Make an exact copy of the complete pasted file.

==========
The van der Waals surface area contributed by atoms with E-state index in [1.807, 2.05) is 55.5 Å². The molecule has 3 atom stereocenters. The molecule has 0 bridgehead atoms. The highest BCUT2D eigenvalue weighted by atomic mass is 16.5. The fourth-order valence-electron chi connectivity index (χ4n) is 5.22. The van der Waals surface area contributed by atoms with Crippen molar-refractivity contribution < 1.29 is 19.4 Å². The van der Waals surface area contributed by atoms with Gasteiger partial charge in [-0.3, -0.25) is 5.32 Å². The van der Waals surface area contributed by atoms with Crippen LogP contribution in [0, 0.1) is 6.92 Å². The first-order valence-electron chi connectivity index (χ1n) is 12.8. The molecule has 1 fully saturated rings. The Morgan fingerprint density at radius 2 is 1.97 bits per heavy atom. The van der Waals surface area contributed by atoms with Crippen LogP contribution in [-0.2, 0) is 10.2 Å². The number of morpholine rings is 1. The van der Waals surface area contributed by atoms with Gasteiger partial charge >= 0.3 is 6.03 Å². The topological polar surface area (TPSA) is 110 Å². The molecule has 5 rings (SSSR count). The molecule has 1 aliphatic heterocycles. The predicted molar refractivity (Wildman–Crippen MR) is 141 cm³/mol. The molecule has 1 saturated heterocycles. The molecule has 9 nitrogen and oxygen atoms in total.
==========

The van der Waals surface area contributed by atoms with E-state index in [1.807, 2.05) is 55.5 Å². The molecule has 3 atom stereocenters. The molecule has 0 bridgehead atoms. The highest BCUT2D eigenvalue weighted by atomic mass is 16.5. The fourth-order valence-electron chi connectivity index (χ4n) is 5.22. The van der Waals surface area contributed by atoms with Crippen molar-refractivity contribution < 1.29 is 19.4 Å². The van der Waals surface area contributed by atoms with Gasteiger partial charge in [-0.3, -0.25) is 5.32 Å². The van der Waals surface area contributed by atoms with Crippen LogP contribution in [0, 0.1) is 6.92 Å². The first-order valence-electron chi connectivity index (χ1n) is 12.8. The molecule has 1 fully saturated rings. The Morgan fingerprint density at radius 2 is 1.97 bits per heavy atom. The van der Waals surface area contributed by atoms with Crippen LogP contribution in [-0.2, 0) is 10.2 Å². The number of morpholine rings is 1. The van der Waals surface area contributed by atoms with Gasteiger partial charge >= 0.3 is 6.03 Å². The topological polar surface area (TPSA) is 110 Å². The molecule has 5 rings (SSSR count). The molecule has 1 aliphatic heterocycles. The predicted molar refractivity (Wildman–Crippen MR) is 141 cm³/mol. The molecule has 1 saturated heterocycles. The molecule has 9 nitrogen and oxygen atoms in total.